Craig and Rhonda Dvirnak, Killdeer, N.D., Published October 07 2013
Letter: Family will honor battlefield valuesSince the middle of August, we have read with great interest, articles, editorials and letters to the editor about the Killdeer Mountain Battlefield site, etc.
We sure appreciated seeing another side to the story in the editorial titled: “State shouldn’t pick winners” in the Bismarck Tribune on Sept. 16. We have some light to shed on the concerns of the United Tribes of North Dakota, reported on KFYR news on Sept. 11 and reported in the Dickinson Press (article titled: “Tribes against power line at Killdeer site”) and in the Bismarck Tribune (article titled “Tribes opposing Basin project in battlefield” on Sept. 12).
In 1998, Calvin “Bear” First Jr. from the Fort Peck Sioux Treaty Council and a descendant of Medicine Bear, who fought here at the Killdeer Mountains, contacted us asking if he and other tribal members could come here and hold ceremonies to properly bury the warriors and others who died during the battle. We opened our property and our home from 1998 to 2001 to them and were honored to witness and be a part of the Releasing of the Spirit Ceremony held in 1999 and the Wiping of the Tears Ceremony held in 2001. Members of Sioux Tribes from Montana, North Dakota and South Dakota, Canada and the Three Affiliated Tribes also were on hand to witness these ceremonies. (Reference newspaper articles from the Dickinson Press on Aug. 11, 1999, and from the Bismarck Tribune from Aug. 15, 2001, where Calvin First Sr. is quoted as saying: “Now the old people are happy; when we were here three years ago, we heard the old people crying and hollering from the hills. They’re hollering no more.”)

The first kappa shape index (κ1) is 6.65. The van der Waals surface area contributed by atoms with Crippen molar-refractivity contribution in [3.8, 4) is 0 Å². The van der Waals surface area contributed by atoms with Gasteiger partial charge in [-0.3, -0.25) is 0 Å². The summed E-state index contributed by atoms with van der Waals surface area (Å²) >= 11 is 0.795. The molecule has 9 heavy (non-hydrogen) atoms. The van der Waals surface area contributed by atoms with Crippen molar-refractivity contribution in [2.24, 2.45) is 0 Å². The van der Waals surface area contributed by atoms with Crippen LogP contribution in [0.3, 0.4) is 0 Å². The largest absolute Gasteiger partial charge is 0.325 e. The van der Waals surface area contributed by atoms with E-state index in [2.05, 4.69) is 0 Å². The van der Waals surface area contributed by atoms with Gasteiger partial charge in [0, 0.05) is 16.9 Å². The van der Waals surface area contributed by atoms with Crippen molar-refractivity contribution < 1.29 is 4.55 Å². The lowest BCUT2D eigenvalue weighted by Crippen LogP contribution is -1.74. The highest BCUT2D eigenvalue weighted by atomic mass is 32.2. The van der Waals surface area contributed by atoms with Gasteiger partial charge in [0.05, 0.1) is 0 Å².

Through the years, the Dvirnak family has worked diligently to protect and preserve the Killdeer Battlefield area. Rest assured, we will continue to protect and preserve the Killdeer Battlefield site, the battlefield area and our ranch as we have in the past.